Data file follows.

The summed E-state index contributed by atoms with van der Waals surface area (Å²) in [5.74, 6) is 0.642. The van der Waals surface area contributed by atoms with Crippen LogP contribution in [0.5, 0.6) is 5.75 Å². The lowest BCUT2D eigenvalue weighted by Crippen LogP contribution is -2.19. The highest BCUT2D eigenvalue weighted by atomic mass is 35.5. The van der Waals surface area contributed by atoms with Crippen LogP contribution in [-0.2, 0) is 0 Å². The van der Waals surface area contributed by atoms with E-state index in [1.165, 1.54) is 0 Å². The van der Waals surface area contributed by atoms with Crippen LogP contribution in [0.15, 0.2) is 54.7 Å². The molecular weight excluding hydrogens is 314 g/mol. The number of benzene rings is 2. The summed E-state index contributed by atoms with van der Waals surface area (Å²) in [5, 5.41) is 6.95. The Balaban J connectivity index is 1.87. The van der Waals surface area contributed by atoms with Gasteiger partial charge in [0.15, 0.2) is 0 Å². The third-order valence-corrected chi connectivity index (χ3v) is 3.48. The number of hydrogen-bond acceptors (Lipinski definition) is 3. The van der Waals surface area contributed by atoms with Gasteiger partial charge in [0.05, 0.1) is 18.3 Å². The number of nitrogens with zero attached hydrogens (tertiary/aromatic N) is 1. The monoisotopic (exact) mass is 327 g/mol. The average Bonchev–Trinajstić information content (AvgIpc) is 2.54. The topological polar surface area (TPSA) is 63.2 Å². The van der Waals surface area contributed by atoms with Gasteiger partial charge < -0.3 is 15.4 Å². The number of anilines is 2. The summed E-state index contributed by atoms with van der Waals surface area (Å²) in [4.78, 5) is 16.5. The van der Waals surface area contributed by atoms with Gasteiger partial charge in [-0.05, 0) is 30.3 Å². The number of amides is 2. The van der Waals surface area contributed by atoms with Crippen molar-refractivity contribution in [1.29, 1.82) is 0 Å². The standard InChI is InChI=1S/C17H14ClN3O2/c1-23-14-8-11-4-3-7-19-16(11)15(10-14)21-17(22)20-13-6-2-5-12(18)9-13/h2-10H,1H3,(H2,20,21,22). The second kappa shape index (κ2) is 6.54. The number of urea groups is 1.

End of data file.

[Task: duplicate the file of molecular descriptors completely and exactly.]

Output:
The summed E-state index contributed by atoms with van der Waals surface area (Å²) in [5.74, 6) is 0.642. The van der Waals surface area contributed by atoms with Crippen LogP contribution in [0.5, 0.6) is 5.75 Å². The lowest BCUT2D eigenvalue weighted by Crippen LogP contribution is -2.19. The highest BCUT2D eigenvalue weighted by atomic mass is 35.5. The van der Waals surface area contributed by atoms with Crippen LogP contribution in [-0.2, 0) is 0 Å². The van der Waals surface area contributed by atoms with E-state index in [1.165, 1.54) is 0 Å². The van der Waals surface area contributed by atoms with Crippen LogP contribution in [0.15, 0.2) is 54.7 Å². The molecular weight excluding hydrogens is 314 g/mol. The number of benzene rings is 2. The summed E-state index contributed by atoms with van der Waals surface area (Å²) in [5, 5.41) is 6.95. The Balaban J connectivity index is 1.87. The van der Waals surface area contributed by atoms with Gasteiger partial charge in [0.15, 0.2) is 0 Å². The third-order valence-corrected chi connectivity index (χ3v) is 3.48. The number of hydrogen-bond acceptors (Lipinski definition) is 3. The van der Waals surface area contributed by atoms with Gasteiger partial charge in [0.05, 0.1) is 18.3 Å². The number of nitrogens with zero attached hydrogens (tertiary/aromatic N) is 1. The monoisotopic (exact) mass is 327 g/mol. The average Bonchev–Trinajstić information content (AvgIpc) is 2.54. The topological polar surface area (TPSA) is 63.2 Å². The van der Waals surface area contributed by atoms with Gasteiger partial charge < -0.3 is 15.4 Å². The number of anilines is 2. The summed E-state index contributed by atoms with van der Waals surface area (Å²) in [4.78, 5) is 16.5. The van der Waals surface area contributed by atoms with Gasteiger partial charge in [-0.05, 0) is 30.3 Å². The number of amides is 2. The van der Waals surface area contributed by atoms with Crippen molar-refractivity contribution in [1.29, 1.82) is 0 Å². The standard InChI is InChI=1S/C17H14ClN3O2/c1-23-14-8-11-4-3-7-19-16(11)15(10-14)21-17(22)20-13-6-2-5-12(18)9-13/h2-10H,1H3,(H2,20,21,22). The second kappa shape index (κ2) is 6.54. The number of urea groups is 1.